Tea Time for the Traditionally Built
Africa’s No. 1 female detective probes the mysteries of the human heart.
What makes a good mystery? If you’re Alexander McCall Smith, author of the No. 1 Ladies’ Detective Agency series, it’s not dark alleyways and danger – at least, not in his most recent title, Tea Time for the Traditionally Built.
That’s not to say that the traditional trappings of suspense, mistaken identity, and false leads don’t make their appearances. Like the other novels in the series, Smith’s latest offering featuring Precious Ramotswe remains firmly situated in the company of Agatha Christie’s Miss Marple mysteries. (Though the body count is significantly lower.) But the real mystery in this story is the enigma of human nature – and the secrets that lurk in the hidden corners of the human heart.
“Tea Time for the Traditionally Built” is actually one of the gentlest of Smith’s stories. There are no witch doctors or blackmail plots. No one is being poisoned.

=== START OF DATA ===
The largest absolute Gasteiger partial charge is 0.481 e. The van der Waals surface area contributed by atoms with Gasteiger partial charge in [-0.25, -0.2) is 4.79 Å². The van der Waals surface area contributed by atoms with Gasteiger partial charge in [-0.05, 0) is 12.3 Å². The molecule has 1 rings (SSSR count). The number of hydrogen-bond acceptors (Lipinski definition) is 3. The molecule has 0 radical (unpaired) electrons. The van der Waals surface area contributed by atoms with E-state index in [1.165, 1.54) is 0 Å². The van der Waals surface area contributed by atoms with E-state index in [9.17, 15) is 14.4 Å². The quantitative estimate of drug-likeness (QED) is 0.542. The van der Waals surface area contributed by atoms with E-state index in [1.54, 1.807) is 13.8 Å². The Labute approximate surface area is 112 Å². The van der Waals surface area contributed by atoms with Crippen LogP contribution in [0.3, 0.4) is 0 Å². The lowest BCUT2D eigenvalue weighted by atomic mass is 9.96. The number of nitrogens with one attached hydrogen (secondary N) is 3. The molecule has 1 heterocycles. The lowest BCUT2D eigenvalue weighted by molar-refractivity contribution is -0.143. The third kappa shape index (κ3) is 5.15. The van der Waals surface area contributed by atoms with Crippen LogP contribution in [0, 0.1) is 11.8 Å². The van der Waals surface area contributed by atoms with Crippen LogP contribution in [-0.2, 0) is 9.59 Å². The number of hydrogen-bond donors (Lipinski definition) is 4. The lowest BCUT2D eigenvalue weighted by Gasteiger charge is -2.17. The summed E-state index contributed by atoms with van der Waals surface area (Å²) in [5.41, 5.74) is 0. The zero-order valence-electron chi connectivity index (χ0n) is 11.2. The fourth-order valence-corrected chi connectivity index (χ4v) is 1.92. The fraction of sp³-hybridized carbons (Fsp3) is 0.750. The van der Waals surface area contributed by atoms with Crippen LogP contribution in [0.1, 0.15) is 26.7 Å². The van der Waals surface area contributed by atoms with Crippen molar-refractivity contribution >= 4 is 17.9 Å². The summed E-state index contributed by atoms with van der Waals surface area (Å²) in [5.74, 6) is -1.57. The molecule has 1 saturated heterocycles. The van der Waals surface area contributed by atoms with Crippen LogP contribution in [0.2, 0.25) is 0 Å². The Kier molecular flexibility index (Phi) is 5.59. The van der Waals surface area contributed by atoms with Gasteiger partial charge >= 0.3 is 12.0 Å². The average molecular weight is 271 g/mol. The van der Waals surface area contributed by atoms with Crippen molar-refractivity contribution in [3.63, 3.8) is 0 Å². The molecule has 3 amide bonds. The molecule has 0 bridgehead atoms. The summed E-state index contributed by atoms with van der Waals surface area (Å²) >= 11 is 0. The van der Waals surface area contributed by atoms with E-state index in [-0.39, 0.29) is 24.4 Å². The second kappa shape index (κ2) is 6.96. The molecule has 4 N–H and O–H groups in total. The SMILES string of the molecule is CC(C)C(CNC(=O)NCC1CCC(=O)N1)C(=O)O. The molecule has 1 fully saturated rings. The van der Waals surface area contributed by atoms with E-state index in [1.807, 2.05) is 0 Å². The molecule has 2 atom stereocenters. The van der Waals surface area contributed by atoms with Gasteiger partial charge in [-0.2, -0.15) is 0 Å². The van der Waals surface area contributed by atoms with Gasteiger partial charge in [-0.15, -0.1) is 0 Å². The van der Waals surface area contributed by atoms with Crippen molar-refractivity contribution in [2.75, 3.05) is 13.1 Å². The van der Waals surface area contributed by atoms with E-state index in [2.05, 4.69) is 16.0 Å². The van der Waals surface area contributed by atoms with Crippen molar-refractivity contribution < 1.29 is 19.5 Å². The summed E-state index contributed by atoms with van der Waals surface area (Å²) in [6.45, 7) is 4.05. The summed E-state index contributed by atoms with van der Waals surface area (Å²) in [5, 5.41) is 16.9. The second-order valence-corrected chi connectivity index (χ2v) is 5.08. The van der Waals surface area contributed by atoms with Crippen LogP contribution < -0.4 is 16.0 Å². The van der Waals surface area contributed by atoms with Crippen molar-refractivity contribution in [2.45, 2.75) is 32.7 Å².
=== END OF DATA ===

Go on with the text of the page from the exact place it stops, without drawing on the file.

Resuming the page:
But don’t think that means that Botswana’s No. 1 female detective is getting off easy. Mma Ramotswe faces her most difficult cases to date in the 10th installment in the series.
First, there’s the proprietor of a local soccer team, who wants Mma Ramotswe to find the culprit behind his team’s inexplicable losing streak. And in a mystery closer to Mma Ramotswe’s own heart, her faithful friend, the iconic tiny white van, has developed some rather alarming symptoms.
The common thread between these cases, of course, is the unknown and often perplexing world of men and men’s preoccupations. Preoccupations like chasing a ball up and down a field, for example, or the inner workings of complex machinery.